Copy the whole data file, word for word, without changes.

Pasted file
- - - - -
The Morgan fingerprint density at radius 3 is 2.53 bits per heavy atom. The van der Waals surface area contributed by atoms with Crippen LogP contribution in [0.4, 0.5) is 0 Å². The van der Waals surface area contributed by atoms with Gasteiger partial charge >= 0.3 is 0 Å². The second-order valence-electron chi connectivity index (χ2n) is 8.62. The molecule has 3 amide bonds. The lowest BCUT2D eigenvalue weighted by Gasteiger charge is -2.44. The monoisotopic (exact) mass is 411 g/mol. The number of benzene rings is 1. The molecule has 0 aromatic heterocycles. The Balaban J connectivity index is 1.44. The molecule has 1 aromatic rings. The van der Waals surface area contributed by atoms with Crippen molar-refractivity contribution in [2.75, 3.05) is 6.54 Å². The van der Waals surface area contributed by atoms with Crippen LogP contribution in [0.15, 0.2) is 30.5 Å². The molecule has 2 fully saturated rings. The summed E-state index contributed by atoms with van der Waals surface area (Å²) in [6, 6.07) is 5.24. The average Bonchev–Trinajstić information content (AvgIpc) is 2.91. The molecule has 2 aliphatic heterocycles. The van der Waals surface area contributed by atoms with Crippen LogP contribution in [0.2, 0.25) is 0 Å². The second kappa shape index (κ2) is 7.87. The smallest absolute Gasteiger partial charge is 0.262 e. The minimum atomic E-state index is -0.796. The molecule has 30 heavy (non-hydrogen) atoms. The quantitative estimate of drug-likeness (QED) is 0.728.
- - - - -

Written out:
The Morgan fingerprint density at radius 3 is 2.53 bits per heavy atom. The van der Waals surface area contributed by atoms with Crippen LogP contribution in [0.4, 0.5) is 0 Å². The van der Waals surface area contributed by atoms with Gasteiger partial charge >= 0.3 is 0 Å². The second-order valence-electron chi connectivity index (χ2n) is 8.62. The molecule has 3 amide bonds. The lowest BCUT2D eigenvalue weighted by Gasteiger charge is -2.44. The monoisotopic (exact) mass is 411 g/mol. The number of benzene rings is 1. The molecule has 0 aromatic heterocycles. The Balaban J connectivity index is 1.44. The molecule has 1 aromatic rings. The van der Waals surface area contributed by atoms with Crippen molar-refractivity contribution in [2.75, 3.05) is 6.54 Å². The van der Waals surface area contributed by atoms with Crippen LogP contribution in [0.15, 0.2) is 30.5 Å². The molecule has 2 fully saturated rings. The summed E-state index contributed by atoms with van der Waals surface area (Å²) in [6, 6.07) is 5.24. The average Bonchev–Trinajstić information content (AvgIpc) is 2.91. The molecule has 2 aliphatic heterocycles. The van der Waals surface area contributed by atoms with Crippen LogP contribution in [0.2, 0.25) is 0 Å². The second kappa shape index (κ2) is 7.87. The smallest absolute Gasteiger partial charge is 0.262 e. The minimum atomic E-state index is -0.796. The molecule has 30 heavy (non-hydrogen) atoms. The quantitative estimate of drug-likeness (QED) is 0.728.